We have to ask: how many alcohol-selling businesses can our community handle on this last block of our mainstreet?

Our curent debate took off in a controversial direction when San Diego Reader writer, Mercy Baron, quoted a San Diego Police lieutenant saying that there was a link between the rise in crime and all the breweries. There was an immediate push-back crystallized by the manager at Helm’s Brewing Company’s tasting room, Matt Johnson, who went on a local TV station to dispute any such connection.

Johnson said:

“We don’t have people coming in here looking for the cheapest shot. It’s amazing, on a Saturday afternoon, especially here by the beach, how many strollers and dogs are in our tasting room; it just really takes over.”

Johnson told the TV station that he wants to assure people so that they are not afraid to come to OB and try his various craft beers.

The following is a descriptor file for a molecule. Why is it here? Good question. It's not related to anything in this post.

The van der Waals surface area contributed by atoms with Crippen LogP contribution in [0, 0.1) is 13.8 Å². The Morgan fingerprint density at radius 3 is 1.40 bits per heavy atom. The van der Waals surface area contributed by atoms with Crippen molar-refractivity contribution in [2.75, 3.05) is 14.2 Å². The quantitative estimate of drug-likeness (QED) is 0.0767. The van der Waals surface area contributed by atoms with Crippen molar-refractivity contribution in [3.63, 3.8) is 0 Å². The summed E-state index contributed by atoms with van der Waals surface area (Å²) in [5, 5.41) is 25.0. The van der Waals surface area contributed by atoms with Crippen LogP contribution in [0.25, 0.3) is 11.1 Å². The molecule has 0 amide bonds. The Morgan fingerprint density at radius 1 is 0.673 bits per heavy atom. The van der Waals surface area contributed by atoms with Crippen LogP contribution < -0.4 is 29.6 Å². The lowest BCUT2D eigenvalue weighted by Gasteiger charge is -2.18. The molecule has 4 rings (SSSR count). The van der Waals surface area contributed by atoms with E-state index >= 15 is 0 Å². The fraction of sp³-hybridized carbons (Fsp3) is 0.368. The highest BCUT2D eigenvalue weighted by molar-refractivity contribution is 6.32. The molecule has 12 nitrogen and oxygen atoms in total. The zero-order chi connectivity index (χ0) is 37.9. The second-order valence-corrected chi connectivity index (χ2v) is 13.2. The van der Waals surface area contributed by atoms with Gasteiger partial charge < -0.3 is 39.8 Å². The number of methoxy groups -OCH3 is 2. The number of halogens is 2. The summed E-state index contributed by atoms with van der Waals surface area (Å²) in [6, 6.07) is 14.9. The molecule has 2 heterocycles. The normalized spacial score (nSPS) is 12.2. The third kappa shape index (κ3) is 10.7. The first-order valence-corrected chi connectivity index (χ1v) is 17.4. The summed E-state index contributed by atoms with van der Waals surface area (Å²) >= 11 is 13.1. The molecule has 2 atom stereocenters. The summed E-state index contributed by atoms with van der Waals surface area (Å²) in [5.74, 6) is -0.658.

“People are sipping on their beers and they want to see their flavor. We’re not doing shots; we’re not doing chugging beer contests or anything like that.”

Lt. Carter backtracked, clarified his views and denied the connection all together.

Baron, a resident of OB, retracted most of her story but stands by the accuracy of her original quote from Carter. Carter did clarify the process and the police role:

… when a new off-sale alcohol establishment wants to come into a geographic area within the City of San Diego, or a current business wants to change the conditions of their existing permit, Police Service Area Stations are asked for whether the area station recommends approval or not.